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Monday, 6 July 2015

Statement presented by Aboriginal and Torres Strait Islander attendees


at a meeting held today with the Prime Minister and Opposition Leader
on Constitutional Recognition
HC Coombs Centre, Kirribilli, Sydney
We welcome the willingness of the Prime Minister and Opposition Leader to
meet with Aboriginal and Torres Strait Islander people to discuss next steps
towards recognition of Aboriginal and Torres Strait Islander peoples in the
Australian Constitution.
We encourage the Government and the Parliament to identify a strong, multipartisan consensus on the timing, content and wording of a referendum
proposal, and acknowledge the stated commitment of all parties to this end.
We acknowledge the work to date by the Expert Panel (2012), Joint Select
Committees on Constitutional Recognition of Aboriginal and Torres Strait
Islander Peoples (2013-15) and, prior to these, the Council for Aboriginal
Reconciliation (1991-2000) in identifying options for recognition.
We note the guiding principles laid out by the Expert Panel that constitutional
recognition must:

Contribute to a more unified and reconciled nation;


Be of benefit to and accord with the wishes of Aboriginal and Torres
Strait Islander peoples;
Be capable of being supported by an overwhelming majority of
Australians from across the political and social spectrum; and
Be technically and legally sound.

Further, we agree with the Joint Select Committee (Interim Report, July 2014),
that a successful referendum proposal must:

Recognise Aboriginal and Torres Strait Islander peoples as the first


peoples of Australia
Preserve the Commonwealths power to make laws with respect to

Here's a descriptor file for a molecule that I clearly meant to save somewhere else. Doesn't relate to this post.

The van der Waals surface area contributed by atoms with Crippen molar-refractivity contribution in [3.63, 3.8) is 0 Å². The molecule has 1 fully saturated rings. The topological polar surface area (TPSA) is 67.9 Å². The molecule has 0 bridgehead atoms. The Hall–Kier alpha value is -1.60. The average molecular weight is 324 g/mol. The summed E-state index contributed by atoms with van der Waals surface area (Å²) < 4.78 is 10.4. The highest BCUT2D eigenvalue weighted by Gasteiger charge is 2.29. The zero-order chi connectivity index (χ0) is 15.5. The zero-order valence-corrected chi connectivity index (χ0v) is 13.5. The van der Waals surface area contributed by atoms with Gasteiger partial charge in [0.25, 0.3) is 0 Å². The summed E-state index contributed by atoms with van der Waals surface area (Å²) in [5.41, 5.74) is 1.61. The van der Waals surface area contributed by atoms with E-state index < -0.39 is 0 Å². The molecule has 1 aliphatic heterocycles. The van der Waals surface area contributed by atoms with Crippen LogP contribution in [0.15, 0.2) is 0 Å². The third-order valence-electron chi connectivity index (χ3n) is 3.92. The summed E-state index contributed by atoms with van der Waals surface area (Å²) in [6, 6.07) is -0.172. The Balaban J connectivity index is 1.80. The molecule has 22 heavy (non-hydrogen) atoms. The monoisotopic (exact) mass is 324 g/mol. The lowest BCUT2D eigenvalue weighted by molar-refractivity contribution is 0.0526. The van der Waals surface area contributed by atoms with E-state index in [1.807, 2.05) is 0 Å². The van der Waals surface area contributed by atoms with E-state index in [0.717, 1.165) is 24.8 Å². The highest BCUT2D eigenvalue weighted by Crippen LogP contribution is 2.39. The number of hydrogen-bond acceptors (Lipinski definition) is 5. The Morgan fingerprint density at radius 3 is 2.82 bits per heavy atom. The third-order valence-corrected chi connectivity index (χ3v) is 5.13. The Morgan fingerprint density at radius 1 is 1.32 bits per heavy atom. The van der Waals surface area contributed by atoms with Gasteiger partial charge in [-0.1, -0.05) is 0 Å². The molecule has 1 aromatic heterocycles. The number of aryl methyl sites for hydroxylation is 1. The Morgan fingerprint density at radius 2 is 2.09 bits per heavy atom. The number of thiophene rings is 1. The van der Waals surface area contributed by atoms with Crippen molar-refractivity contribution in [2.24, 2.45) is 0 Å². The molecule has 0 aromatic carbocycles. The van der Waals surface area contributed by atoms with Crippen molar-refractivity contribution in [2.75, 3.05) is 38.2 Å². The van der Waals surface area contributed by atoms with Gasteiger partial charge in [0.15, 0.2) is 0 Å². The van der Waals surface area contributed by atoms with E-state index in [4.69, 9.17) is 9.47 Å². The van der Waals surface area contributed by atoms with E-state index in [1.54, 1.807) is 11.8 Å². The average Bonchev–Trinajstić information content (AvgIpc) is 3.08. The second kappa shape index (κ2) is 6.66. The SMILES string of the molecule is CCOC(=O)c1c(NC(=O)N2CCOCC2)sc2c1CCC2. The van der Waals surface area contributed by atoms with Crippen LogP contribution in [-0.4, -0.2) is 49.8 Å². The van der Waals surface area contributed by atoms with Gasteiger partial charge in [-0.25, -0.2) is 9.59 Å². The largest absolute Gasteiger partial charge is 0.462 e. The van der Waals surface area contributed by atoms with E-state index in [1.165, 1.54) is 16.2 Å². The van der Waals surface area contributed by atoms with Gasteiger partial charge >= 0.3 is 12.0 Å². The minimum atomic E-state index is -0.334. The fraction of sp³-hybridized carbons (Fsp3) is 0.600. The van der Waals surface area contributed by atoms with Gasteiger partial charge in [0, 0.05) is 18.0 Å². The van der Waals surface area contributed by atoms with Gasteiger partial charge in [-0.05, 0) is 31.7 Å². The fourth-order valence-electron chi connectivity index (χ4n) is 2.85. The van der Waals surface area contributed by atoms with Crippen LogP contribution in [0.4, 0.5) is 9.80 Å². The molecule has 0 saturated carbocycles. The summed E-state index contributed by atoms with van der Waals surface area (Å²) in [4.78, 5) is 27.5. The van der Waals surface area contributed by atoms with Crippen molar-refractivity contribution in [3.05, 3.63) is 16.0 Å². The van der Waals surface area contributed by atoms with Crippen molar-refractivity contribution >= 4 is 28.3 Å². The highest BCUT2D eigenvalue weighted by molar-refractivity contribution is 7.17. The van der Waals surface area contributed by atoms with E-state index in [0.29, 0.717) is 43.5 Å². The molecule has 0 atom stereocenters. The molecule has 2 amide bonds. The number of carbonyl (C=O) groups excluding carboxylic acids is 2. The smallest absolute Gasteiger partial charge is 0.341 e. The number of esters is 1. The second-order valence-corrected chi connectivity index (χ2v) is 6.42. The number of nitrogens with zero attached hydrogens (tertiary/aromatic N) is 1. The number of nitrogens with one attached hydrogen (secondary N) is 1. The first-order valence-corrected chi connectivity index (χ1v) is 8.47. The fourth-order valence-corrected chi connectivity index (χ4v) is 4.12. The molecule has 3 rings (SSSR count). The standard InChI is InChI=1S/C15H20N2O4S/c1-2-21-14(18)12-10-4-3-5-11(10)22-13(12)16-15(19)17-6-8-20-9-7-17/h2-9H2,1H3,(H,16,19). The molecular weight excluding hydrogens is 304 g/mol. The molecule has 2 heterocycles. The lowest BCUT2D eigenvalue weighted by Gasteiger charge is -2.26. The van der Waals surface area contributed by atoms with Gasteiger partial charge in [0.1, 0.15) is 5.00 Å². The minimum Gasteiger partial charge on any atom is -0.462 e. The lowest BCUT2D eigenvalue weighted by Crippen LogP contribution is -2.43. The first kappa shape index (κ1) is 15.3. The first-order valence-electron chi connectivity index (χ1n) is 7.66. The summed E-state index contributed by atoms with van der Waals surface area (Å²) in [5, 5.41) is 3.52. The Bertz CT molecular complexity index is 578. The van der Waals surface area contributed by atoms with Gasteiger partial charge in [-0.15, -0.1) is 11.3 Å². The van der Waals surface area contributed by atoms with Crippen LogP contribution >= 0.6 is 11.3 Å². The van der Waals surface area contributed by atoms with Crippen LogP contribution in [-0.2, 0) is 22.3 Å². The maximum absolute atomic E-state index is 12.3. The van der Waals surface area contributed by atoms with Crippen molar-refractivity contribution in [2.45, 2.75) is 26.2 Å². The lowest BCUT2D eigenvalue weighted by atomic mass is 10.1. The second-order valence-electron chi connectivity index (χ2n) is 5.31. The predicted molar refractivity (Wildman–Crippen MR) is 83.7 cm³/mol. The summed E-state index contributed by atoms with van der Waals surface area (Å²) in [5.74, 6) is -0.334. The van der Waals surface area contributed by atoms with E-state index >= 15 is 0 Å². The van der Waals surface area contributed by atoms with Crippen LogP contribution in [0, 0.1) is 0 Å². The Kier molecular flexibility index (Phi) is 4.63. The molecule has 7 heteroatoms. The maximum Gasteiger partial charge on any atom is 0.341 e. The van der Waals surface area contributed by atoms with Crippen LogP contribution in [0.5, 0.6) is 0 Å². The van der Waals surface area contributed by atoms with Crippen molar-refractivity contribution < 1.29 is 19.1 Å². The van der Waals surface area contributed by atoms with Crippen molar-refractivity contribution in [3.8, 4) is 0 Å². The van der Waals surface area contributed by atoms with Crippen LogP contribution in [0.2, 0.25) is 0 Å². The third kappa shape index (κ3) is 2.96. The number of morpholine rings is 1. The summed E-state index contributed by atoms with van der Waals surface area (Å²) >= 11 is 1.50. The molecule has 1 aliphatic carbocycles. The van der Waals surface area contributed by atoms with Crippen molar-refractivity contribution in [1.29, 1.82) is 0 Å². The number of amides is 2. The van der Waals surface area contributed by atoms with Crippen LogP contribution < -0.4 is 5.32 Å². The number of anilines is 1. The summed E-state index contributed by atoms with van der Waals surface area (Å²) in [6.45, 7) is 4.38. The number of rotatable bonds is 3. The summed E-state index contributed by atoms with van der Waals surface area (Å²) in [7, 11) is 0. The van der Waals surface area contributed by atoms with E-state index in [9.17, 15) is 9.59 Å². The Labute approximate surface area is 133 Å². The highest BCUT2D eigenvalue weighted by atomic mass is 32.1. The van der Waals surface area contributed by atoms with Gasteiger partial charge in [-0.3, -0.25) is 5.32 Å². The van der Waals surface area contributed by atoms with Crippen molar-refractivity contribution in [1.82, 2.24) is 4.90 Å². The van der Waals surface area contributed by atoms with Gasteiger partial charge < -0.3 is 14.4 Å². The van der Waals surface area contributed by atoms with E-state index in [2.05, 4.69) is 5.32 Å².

Aboriginal and Torres Strait Islander peoples; and
In making laws under such a power, prevent the Commonwealth from
discriminating against Aboriginal and Torres Strait Islander peoples.

On this basis, the meeting participants:


Emphasize the importance of leadership from the Prime Minister and
Opposition Leader to ensure that:

Constitutional recognition is progressed in a non-partisan manner; and

that the debate shifts to discussion of concrete proposals for reform to


avoid the process stalling.

Request that the Government and the Opposition identify the


parameters of what they will support in relation to constitutional
recognition, based on the issues identified by the various review
processes to date, as well as their willingness to consider further
measures to address the specific circumstances faced by Aboriginal
and Torres Strait Islander peoples.
Process issues
Call for the following process moving forward:
a) An ongoing dialogue between Aboriginal and Torres Strait Islander
people (via a referendum council, steering committee or other
mechanism) and the government and parliament, based on the
significant work already completed, to negotiate on the content of the
question to be put to referendum;
b) Development of accessible and useful information for the Aboriginal
and Torres Strait Islander community about the key issues to enable
informed decision making;
c) Engagement over the coming months with Aboriginal and Torres Strait
Islander peoples about the acceptability of the proposed question for